May is a generous month. Giver her the slightest opening and she opens like a single magnificent bloom, vibrant, rich and sweet-smelling. It’s a time of year that plays havoc with a naturalist’s schedule, for we can’t walk for as much as a minute without being waylaid by something wonderful. Last week the 10-minute tramp to my old haunts – through the Wilderness, down Beech Lane and round Maiden Erlegh Lake – took closer to half an hour, seconds turning to minutes whilst I stopped to admire the abstract splashes of various spring flowers unfolding in every rough patch, moving in closer to inspect flower heads for the presence of beetles.
This morning I set out to hear nightingales. And I did, two of them – one distant, the other ear-splittingly loud from somewhere unseen in a patch of dense scrub. Whilst I listened, I sat in the long grass and noted down a few other observations. Bee flies, holly blue, red-headed cardinal beetle, banded demoiselle. Orange-tip, peacock, blue-tailed damselfly, red-and-black froghopper, the last leaping away from my fingertip with a click. Around me, a spectacular dock-beetle city. Flashes of emerald-bronze reflected from their rounded wing-cases as they trundled about seeking mates, the females hugely gravid. I inadvertently brushed a few of their eggs off the back of a leaf with my finger, soft orange capsules like elongated jelly beans.
It was much like our visit to a beer festival earlier in the weekend. The atmosphere was relaxed, but time at the bar lay inevitably before me. I had to drink it all in whilst I could. I ambled further, noticing happily that the team at Dinton Pastures had only trimmed the very edges of the paths and allowed broad strips of verdant wild ‘weeds’ to grow free. As it should be, for this is the truth of what we call biodiversity: Darwin’s tangled bank and its attending endless forms are right here at our feet. They’re on the road verges and waysides, in the cracks in the pavement, in the scuffed and unloved places and the quiet and untrodden corners. The gloriously untidy and the richly alive.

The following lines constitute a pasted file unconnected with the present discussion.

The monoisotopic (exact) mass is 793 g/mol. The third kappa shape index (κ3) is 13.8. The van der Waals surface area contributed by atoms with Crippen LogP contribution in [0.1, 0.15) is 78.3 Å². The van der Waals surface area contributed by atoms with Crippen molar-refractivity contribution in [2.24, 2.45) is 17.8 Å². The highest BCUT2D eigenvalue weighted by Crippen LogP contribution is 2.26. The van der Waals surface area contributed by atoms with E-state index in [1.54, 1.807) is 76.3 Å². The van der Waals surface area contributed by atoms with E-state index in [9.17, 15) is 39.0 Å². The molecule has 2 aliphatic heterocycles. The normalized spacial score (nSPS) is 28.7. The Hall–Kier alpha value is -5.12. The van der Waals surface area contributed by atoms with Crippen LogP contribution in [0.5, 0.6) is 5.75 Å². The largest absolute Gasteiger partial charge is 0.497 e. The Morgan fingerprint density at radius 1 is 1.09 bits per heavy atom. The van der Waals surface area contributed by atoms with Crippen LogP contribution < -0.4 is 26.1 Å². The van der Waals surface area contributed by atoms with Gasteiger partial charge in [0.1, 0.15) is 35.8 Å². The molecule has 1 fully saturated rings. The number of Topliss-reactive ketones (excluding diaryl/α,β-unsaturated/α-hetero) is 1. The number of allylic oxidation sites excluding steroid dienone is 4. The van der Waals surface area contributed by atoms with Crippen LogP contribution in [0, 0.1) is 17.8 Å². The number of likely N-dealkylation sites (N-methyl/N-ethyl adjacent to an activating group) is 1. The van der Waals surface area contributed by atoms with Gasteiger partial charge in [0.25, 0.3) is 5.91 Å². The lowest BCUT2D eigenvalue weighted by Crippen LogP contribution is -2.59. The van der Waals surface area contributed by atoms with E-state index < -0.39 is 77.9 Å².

Green dock beetle (Gastrophysa viridula)
Red-headed cardinal beetle (Pyrochroa serraticornis)
Leucozona lucorum, one of the most attractive spring hoverflies.
Red-and-back froghopper (Cercopis vulnerata)
Blue-tailed damselfly (Ischnura elegans)
Dock bug (Coreus marginatus)
Nursery web spider (Pisaura mirabilis)
Helophilus pendulus, sometimes known as The Sunfly or The Footballer
The River Loddon
Pilgrim on the Great Bird Continent: The Importance of Everything and Other Lessons from Darwin’s Lost Notebooks by Lyanda Lynn Haupt
Charles Robert Darwin by John Collier [Public domain], via Wikimedia Commons
Charles Darwin towers over modern biology like an intimidating, white-bearded colossus with a looming, furrowed brow. Even the theory which made him famous can come over as somewhat cold, clinical, almost cruel. ‘Survival of the fittest’ is not a warm phrase, though of course it is something of a misnomer and a set of words that Darwin himself never actually used.
Despite this seeming distance I have for a while felt a kinship with Darwin, given that he was in fact a somewhat shy, nervous Englishman who was never more in his element than when rooting around, finding and observing wildlife. In addition a number of Darwin-themed projects have helped to soften his image in my mind, chiefly the wonderful Darwin Song Project album of original folk songs and Ruth Padel’s Darwin: A Life In Poems.
In this charming book, Lyanda Lynn Haupt takes another step closer to Darwin the man. Focusing on his encounters with birds during the Beagle voyage, she affectionately narrates his transformation from feckless youngster – judged by his father to be interested in “nothing but shooting, dogs and rat-catching” – to fully-fledged naturalist, one who, as Haupt puts it, “could draw scientific truths from the simple stories spun by the creatures that crossed his path.”
I wish to alert regular readers of this blog to a new project over at chrisfosternature.wordpress.com.
Ever since starting this somewhat anonymous blog (if having my name at the top of every entry can be called anonymous!) I have resisted having a more eponymous web presence. However, self-promotion seems to be the name of the game in ecology and conservation nowadays – ironically for a field which purports to be all about wildlife – so for those times when it becomes useful, I have put together a simple site on which I can plug the various things I’m involved in.
Continuing with the marvelous WordPress platform that I’ve become used to means I also have a new blog space to play with. I’ll be posting more of a jumble of content on chrisfosternature, from quick nature notes and observations to updates on my PhD research. I will post more often and edit less carefully*. Don’t go to it expecting ‘art’, in other words, but I do hope it will be interesting! I confess I’m slightly pleased to have somewhere to blog that doesn’t have the word bird in the title, since I write about all kinds of wildlife nowadays.
What I hesitate to call my ‘polished’ material will still be arriving here on a roughly weekly basis (more or less, as time and inspiration allows). So have no fear, Considering Birds lives on and moves on, hopefully towards a great and glorious future! Every so often, I’ll also post a roundup here of posts on ‘the other blog’ as well as links to any writing of mine which appears elsewhere. Thanks for sticking with me.
*My wife Rebecca a.k.a. Bookish Beck is wholly responsible for the high standard of editing on Considering Birds!